New CIA Director Has Hawkish History on Israel and Iran

The Bottom Line Difficult Choices

The Governor of the U.S. Federal Reserve, Ben Bernanke, lowered short-term interest rates yesterday by 0.75%, from 3% to 2.25%.

The Governor of the U.S. Federal Reserve, Ben Bernanke, lowered short-term interest rates yesterday by 0.75%, from 3% to 2.25%.

Markets all around the world, in the U.S., Europe, Asia and Israel and everywhere else, all expected a larger cut of at least 1% - and behaved accordingly.

Over the next few days, it will be interesting to see how the various markets react to the big - but still smaller than expected - rate cut. Will Bernanke achieve what he had hoped for, and where will the new equilibrium point be set in the markets?

Bernanke's decision came at a good time for Israel. Next Monday the governor of the Bank of Israel, Stanley Fischer, will announce April interest rates. The Bank of Israel's rates are now 3.75%. Bernanke's decision to lower rates by 0.75% will make the rate gap between the U.S. and Israel huge - 1.5%.

Exporters and manufacturers are convinced that one of the reasons the dollar crashed against the shekel is that speculators are trying to make money off of this interest rate gap, and are pouring money into Tel Aviv markets. A 1.5% difference certainly invites such speculation from investors all over the globe.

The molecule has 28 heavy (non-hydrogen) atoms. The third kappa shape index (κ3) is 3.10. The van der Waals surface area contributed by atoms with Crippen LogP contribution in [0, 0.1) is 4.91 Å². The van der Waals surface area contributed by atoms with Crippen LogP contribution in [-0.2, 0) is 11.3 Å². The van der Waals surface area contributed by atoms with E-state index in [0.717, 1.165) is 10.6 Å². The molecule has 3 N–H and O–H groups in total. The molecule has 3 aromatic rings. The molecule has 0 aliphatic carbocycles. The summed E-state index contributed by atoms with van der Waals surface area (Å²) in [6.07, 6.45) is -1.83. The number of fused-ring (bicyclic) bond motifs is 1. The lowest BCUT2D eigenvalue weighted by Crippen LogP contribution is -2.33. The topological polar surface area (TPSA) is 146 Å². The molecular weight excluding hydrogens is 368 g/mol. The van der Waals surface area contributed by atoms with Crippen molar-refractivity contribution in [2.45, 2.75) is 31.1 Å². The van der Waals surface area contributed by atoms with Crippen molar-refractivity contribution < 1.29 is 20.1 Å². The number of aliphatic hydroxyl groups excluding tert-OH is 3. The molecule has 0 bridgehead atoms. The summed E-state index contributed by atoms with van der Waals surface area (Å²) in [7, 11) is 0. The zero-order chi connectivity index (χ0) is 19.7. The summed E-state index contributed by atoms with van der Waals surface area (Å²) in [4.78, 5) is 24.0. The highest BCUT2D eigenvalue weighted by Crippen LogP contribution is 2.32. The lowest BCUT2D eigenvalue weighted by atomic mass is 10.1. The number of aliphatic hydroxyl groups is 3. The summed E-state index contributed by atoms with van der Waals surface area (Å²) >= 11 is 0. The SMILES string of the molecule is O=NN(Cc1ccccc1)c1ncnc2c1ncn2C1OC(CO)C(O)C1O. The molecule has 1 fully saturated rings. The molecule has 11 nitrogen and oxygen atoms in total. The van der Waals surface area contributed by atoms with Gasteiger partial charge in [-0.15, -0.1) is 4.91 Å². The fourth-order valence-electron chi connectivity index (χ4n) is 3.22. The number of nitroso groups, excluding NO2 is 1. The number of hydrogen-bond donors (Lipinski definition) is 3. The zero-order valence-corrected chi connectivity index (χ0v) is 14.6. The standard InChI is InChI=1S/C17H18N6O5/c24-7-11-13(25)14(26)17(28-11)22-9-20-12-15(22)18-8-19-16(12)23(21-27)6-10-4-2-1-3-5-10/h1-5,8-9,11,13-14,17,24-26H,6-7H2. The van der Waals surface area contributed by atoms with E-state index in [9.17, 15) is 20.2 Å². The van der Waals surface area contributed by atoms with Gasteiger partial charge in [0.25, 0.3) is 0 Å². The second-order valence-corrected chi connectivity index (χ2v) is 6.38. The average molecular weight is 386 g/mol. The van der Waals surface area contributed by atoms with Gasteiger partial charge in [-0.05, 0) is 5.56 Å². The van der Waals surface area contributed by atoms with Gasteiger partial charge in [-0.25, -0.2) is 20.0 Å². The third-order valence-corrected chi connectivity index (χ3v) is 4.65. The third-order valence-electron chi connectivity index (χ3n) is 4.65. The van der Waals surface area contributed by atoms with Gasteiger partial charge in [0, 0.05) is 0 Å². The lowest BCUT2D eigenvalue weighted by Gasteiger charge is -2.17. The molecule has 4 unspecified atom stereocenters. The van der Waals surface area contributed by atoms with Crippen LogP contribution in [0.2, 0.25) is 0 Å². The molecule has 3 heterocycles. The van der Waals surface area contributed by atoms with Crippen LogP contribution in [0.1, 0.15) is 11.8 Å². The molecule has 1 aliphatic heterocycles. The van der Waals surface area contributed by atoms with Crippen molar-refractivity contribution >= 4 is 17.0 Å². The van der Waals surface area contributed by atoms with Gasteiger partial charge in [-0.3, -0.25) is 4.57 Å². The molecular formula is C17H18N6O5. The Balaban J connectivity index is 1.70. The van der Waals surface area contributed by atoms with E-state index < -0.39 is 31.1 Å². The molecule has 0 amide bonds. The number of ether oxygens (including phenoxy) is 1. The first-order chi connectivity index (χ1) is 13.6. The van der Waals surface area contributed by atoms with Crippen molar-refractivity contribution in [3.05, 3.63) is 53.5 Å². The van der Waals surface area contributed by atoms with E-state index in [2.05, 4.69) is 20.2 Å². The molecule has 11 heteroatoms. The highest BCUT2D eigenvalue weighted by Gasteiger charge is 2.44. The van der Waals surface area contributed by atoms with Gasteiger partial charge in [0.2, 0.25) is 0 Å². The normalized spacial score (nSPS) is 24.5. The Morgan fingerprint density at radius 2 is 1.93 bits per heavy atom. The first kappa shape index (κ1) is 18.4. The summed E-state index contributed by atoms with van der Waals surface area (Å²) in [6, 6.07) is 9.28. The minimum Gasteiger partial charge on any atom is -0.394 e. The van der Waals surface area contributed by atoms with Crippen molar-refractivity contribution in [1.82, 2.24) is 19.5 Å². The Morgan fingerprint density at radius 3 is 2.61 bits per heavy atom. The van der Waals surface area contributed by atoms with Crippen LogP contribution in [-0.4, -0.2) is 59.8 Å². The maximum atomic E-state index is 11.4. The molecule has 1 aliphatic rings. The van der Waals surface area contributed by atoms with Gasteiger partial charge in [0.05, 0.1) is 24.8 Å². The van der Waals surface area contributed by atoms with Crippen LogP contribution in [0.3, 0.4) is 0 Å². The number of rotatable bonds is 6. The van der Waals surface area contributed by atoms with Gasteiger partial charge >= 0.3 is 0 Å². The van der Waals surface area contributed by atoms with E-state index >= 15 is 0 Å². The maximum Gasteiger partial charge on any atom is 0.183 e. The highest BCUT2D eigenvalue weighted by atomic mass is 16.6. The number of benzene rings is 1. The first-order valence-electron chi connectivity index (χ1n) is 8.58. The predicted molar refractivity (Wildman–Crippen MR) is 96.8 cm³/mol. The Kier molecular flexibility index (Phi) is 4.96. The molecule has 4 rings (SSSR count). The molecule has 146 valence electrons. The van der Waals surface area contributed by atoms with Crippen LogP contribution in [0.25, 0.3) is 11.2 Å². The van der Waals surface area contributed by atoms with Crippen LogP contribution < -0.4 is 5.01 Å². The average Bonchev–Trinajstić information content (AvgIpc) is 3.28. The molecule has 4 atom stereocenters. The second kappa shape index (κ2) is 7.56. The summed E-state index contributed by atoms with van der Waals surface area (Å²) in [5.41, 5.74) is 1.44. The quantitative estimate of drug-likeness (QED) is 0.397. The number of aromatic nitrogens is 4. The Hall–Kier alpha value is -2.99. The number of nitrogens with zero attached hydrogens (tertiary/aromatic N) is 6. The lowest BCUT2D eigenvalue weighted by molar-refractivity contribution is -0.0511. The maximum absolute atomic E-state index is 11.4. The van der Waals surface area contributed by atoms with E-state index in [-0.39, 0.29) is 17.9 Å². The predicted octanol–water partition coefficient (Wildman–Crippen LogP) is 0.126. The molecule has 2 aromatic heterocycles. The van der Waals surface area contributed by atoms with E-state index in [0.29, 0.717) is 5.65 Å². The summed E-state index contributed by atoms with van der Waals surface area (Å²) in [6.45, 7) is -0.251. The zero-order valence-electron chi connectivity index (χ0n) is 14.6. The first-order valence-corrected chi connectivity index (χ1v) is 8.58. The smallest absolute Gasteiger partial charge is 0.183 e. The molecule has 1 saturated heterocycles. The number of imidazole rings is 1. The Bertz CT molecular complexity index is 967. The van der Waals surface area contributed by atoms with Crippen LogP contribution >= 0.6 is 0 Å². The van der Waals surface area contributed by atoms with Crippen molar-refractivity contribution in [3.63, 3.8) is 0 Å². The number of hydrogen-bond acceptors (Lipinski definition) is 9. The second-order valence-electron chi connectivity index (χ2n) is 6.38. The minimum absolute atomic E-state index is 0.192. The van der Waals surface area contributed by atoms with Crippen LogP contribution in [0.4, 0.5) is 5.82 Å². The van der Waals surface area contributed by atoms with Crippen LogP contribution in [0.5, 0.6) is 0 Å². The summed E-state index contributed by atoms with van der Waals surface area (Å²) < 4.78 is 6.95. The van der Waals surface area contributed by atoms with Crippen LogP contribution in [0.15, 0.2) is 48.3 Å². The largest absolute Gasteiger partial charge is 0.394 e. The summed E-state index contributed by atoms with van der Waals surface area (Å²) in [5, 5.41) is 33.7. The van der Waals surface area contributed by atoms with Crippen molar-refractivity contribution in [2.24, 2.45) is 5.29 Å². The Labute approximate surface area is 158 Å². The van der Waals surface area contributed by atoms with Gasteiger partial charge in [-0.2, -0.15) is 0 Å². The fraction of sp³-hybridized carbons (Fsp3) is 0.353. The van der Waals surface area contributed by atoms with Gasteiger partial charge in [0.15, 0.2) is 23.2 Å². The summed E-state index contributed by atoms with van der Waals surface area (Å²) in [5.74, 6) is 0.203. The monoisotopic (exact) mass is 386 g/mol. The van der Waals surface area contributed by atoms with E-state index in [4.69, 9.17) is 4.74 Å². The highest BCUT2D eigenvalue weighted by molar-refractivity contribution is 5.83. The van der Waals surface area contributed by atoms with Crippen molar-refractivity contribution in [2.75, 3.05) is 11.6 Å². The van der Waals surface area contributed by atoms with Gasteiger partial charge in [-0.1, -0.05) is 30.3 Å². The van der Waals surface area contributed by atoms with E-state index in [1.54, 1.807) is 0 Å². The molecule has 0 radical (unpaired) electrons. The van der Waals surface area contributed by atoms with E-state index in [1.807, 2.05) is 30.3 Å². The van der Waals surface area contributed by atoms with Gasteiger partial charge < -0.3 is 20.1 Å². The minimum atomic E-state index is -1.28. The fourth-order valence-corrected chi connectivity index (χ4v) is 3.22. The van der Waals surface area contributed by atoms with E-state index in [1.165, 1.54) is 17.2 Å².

Fischer will have no choice but to lower rates, even if he feels that such a move will make it harder to meet his main goal of price stability and inflation in the 1-3% range for 2008.

Israeli inflation has been hovering around 4% in recent months, well above the government and the Bank of Israel's targets. The central bank's main task, as defined in the law governing the bank, is price stability - and the way to do that is to raise interest rates.

In the discussions leading up to the interest rate decision at the beginning of next week, Fischer and the central bank's senior management will be forced to make a sharp cut in rates. The result will be a 0.5% reduction, which will close the interest rate gap with the U.S. to only 1%. This is still large, but not too large. A larger rate cut, say 0.75% - equal to the American reduction - would only encourage inflationary pressures. And nobody thinks Fischer would lower rates more than that.

The dramatic events of recent days may not yet be over. Any further surprises might yet help Fischer to reach a decision - but most likely, they will only make it more difficult to choose. Fischer has a hard job ahead of him, but that is why we brought him here from America. In any case, any decision he makes may solve one problem, but might make others worse.